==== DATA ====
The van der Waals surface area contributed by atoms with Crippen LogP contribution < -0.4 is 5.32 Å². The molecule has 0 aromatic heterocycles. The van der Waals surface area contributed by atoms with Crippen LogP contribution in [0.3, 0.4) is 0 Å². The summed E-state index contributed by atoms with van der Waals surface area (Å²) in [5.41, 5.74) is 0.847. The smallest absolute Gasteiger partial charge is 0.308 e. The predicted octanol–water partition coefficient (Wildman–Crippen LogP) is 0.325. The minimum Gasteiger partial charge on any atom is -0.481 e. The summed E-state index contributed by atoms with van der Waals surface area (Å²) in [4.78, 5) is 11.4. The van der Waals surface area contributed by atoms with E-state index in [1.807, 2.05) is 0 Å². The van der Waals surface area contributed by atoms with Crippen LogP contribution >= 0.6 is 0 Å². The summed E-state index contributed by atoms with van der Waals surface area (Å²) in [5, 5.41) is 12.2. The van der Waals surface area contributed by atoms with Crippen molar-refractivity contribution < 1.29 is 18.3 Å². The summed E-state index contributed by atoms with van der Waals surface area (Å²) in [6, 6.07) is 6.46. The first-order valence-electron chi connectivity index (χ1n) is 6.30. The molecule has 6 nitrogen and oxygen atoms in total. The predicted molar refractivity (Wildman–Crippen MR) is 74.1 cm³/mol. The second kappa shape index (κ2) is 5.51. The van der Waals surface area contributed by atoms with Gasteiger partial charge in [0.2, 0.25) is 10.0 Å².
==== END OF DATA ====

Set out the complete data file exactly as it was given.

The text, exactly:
The van der Waals surface area contributed by atoms with Crippen LogP contribution < -0.4 is 5.32 Å². The molecule has 0 aromatic heterocycles. The van der Waals surface area contributed by atoms with Crippen LogP contribution in [0.3, 0.4) is 0 Å². The summed E-state index contributed by atoms with van der Waals surface area (Å²) in [5.41, 5.74) is 0.847. The smallest absolute Gasteiger partial charge is 0.308 e. The predicted octanol–water partition coefficient (Wildman–Crippen LogP) is 0.325. The minimum Gasteiger partial charge on any atom is -0.481 e. The summed E-state index contributed by atoms with van der Waals surface area (Å²) in [4.78, 5) is 11.4. The van der Waals surface area contributed by atoms with E-state index in [1.807, 2.05) is 0 Å². The van der Waals surface area contributed by atoms with Crippen LogP contribution >= 0.6 is 0 Å². The summed E-state index contributed by atoms with van der Waals surface area (Å²) in [5, 5.41) is 12.2. The van der Waals surface area contributed by atoms with Crippen molar-refractivity contribution < 1.29 is 18.3 Å². The summed E-state index contributed by atoms with van der Waals surface area (Å²) in [6, 6.07) is 6.46. The first-order valence-electron chi connectivity index (χ1n) is 6.30. The molecule has 6 nitrogen and oxygen atoms in total. The predicted molar refractivity (Wildman–Crippen MR) is 74.1 cm³/mol. The second kappa shape index (κ2) is 5.51. The van der Waals surface area contributed by atoms with Gasteiger partial charge in [0.2, 0.25) is 10.0 Å².